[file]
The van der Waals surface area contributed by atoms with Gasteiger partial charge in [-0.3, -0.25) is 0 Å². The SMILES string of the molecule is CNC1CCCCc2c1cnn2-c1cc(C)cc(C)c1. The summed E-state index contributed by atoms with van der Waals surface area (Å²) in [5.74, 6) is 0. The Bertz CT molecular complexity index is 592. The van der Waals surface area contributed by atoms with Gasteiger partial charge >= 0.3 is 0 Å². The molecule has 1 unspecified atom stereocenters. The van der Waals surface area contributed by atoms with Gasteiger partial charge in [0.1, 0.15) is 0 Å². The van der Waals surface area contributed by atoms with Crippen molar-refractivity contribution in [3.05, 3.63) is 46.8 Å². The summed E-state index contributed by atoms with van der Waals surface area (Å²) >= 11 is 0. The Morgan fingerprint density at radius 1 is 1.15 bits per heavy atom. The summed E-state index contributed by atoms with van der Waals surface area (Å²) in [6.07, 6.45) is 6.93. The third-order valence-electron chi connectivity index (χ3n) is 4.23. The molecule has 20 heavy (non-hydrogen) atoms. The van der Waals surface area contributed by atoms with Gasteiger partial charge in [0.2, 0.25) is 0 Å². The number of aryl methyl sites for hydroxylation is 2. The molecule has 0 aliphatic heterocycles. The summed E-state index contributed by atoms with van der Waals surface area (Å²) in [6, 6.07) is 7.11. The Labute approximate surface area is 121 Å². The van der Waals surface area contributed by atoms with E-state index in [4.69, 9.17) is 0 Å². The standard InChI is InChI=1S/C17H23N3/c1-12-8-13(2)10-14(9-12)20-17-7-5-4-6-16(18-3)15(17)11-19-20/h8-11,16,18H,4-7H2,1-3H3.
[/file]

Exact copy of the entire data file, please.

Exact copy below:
The van der Waals surface area contributed by atoms with Gasteiger partial charge in [-0.3, -0.25) is 0 Å². The SMILES string of the molecule is CNC1CCCCc2c1cnn2-c1cc(C)cc(C)c1. The summed E-state index contributed by atoms with van der Waals surface area (Å²) in [5.74, 6) is 0. The Bertz CT molecular complexity index is 592. The van der Waals surface area contributed by atoms with Gasteiger partial charge >= 0.3 is 0 Å². The molecule has 1 unspecified atom stereocenters. The van der Waals surface area contributed by atoms with Gasteiger partial charge in [0.1, 0.15) is 0 Å². The van der Waals surface area contributed by atoms with Crippen molar-refractivity contribution in [3.05, 3.63) is 46.8 Å². The summed E-state index contributed by atoms with van der Waals surface area (Å²) >= 11 is 0. The Morgan fingerprint density at radius 1 is 1.15 bits per heavy atom. The summed E-state index contributed by atoms with van der Waals surface area (Å²) in [6.07, 6.45) is 6.93. The third-order valence-electron chi connectivity index (χ3n) is 4.23. The molecule has 20 heavy (non-hydrogen) atoms. The van der Waals surface area contributed by atoms with Gasteiger partial charge in [0.2, 0.25) is 0 Å². The number of aryl methyl sites for hydroxylation is 2. The molecule has 0 aliphatic heterocycles. The summed E-state index contributed by atoms with van der Waals surface area (Å²) in [6, 6.07) is 7.11. The Labute approximate surface area is 121 Å². The van der Waals surface area contributed by atoms with E-state index in [4.69, 9.17) is 0 Å². The standard InChI is InChI=1S/C17H23N3/c1-12-8-13(2)10-14(9-12)20-17-7-5-4-6-16(18-3)15(17)11-19-20/h8-11,16,18H,4-7H2,1-3H3.